The FILM IN WORDS Netflix Film of the Week: helping you navigate the filmic minefield of the nation’s favourite video streaming service.
Words: Emmett Barlow
Recently released is the first of four films left by Philip Seymour Hoffman following his unexpected death in February earlier this year. Before we see him star in the final two installments of the Hunger Games, and in John Slattery’s God’s Pocket, we can witness him do what he did best; steal every scene as German sleuth Gunther Bachmann in Anton Corbijn’s adaptation of John Le Carre’s chillingly contemporary spy thriller, A Most Wanted Man.
Cinema, like all art, is a form of immortality. The fear with films of this nature is whether the wounds are visible, lingering as a haunting reminder. But A Most Wanted Man, like this week’s NFOTW, resounds as a fitting tribute and a lasting celebration to its star taken too early.
Although technically not a posthumous film, as Peter Finch died a short time after the film’s release, but I believe still a worthy candidate as he is still the only man to ever win the Best Actor Oscar posthumously for his performance as Howard Beale, a man very much acting as the disillusioned dough in the kneading knuckles of national news in 1976’s Network.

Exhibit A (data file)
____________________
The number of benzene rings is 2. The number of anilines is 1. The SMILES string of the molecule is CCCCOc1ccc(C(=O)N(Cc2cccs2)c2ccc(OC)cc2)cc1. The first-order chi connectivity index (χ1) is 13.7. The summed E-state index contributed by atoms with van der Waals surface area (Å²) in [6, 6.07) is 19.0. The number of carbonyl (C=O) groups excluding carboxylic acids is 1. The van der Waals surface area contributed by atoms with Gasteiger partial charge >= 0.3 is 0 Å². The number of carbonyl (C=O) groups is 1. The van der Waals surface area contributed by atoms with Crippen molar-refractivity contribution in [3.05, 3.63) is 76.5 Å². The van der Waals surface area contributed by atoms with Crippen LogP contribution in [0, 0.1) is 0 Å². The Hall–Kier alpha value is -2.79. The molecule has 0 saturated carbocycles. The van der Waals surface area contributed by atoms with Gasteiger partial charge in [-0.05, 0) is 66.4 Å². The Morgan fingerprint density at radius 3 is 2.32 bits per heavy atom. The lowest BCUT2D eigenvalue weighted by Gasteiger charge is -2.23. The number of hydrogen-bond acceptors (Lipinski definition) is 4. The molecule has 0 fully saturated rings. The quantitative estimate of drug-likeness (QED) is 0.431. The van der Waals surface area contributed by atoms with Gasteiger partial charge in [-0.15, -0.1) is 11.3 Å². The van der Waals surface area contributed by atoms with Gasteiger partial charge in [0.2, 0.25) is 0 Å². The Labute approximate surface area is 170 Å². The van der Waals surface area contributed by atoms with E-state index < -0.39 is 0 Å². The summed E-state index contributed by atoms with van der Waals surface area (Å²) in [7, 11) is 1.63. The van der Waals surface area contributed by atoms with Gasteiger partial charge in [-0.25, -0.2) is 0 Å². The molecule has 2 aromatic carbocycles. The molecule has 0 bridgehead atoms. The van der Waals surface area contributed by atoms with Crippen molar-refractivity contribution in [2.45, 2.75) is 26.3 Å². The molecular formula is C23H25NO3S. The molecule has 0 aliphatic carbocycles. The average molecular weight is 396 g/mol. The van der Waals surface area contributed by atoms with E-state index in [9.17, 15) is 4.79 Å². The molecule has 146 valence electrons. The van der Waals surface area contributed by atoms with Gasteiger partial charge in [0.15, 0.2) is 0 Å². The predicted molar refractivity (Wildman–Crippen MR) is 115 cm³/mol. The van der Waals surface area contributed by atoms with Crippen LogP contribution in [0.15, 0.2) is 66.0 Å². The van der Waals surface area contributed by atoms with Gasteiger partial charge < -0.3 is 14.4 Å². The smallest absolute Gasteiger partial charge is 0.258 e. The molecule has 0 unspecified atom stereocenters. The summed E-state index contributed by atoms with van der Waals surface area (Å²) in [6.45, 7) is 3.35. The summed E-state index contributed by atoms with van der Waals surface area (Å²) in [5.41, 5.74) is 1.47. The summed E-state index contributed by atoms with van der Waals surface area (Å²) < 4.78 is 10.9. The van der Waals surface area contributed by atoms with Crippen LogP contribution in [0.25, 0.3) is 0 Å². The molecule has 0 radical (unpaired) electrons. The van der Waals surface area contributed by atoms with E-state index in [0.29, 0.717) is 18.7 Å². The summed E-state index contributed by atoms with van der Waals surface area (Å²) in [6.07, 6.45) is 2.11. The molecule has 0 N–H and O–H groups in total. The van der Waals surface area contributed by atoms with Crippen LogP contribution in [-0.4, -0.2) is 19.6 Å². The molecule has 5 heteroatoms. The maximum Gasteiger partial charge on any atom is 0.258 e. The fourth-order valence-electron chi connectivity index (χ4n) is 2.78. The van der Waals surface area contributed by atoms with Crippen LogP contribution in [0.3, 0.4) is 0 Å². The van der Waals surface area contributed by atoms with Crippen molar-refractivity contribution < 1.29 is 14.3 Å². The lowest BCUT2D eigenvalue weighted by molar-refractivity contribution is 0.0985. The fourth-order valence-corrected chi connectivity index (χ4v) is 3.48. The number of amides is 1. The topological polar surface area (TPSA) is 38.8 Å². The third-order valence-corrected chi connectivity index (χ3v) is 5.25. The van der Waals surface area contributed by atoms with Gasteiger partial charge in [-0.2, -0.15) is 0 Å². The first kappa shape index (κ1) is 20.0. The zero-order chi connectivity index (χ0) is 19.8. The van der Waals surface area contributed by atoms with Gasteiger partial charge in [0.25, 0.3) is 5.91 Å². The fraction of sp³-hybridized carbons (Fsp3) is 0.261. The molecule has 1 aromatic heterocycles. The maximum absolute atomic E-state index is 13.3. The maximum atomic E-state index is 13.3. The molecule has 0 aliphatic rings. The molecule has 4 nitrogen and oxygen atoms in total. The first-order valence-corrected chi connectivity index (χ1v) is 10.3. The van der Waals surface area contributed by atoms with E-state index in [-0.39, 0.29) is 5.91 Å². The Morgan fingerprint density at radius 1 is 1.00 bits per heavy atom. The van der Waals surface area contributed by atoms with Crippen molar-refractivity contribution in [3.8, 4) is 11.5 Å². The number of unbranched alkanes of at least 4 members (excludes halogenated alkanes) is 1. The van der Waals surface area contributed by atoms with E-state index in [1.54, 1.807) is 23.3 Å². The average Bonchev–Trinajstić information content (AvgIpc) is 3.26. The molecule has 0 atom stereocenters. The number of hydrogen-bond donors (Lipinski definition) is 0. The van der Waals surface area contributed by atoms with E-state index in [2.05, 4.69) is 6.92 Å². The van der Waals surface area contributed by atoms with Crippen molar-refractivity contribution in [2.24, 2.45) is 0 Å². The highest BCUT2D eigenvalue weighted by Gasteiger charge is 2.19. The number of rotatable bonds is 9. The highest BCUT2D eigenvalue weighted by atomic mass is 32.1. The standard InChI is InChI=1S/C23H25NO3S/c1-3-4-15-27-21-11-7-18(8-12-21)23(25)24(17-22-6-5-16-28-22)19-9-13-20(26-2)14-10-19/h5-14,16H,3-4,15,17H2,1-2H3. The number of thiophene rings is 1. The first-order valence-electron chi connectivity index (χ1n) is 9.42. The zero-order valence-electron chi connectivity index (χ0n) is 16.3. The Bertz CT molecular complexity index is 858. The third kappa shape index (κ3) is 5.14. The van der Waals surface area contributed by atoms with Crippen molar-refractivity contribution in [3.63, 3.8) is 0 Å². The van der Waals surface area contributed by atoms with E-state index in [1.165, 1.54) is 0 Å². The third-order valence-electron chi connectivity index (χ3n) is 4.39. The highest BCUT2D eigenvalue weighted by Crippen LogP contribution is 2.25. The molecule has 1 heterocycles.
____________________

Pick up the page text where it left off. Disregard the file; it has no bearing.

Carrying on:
After sitting in the anchor’s chair for over ten years, Beale is forced into early retirement due to his dismal ratings and a sensationalist seeking populace. But instead of a genial goodbye, Beale slaps down a savage tirade, criticizing everyone from the hegemonic powers forcing him out, to the TV dinner crowd bored with his banality. Proving a ratings hit, as unstable middle-aged men on the brink of sanity prophesying do, Beale is asked to do his thing – think Peter Griffin’s ‘Grinds my Gears’ meeting the brutality of Malcolm Tucker’s ‘non-stopping bollock shop’, delivered with of the eloquence and grandeur of an Shakespearean sonnet – five nights a week, by ambitious and ruthless telly exec Diane Christensen (Faye Dunaway) – whose pitching sessions make Alan Partridge’s Monkey Tennis seem like Downton Abbey in comparison.
Paddy Chayevsky sharp writing evolves into this absolutely fearless satire that hardly shoots for the peripherals, but rather grips like a steel vice – silkily and intelligently speaking its agenda to offset the shrill pseudo-intellectual circumlocution thumped out through the 1970’s. Network is one for the film fans, and like A Most Wanted Man a wonderful goodbye to an amazing actor.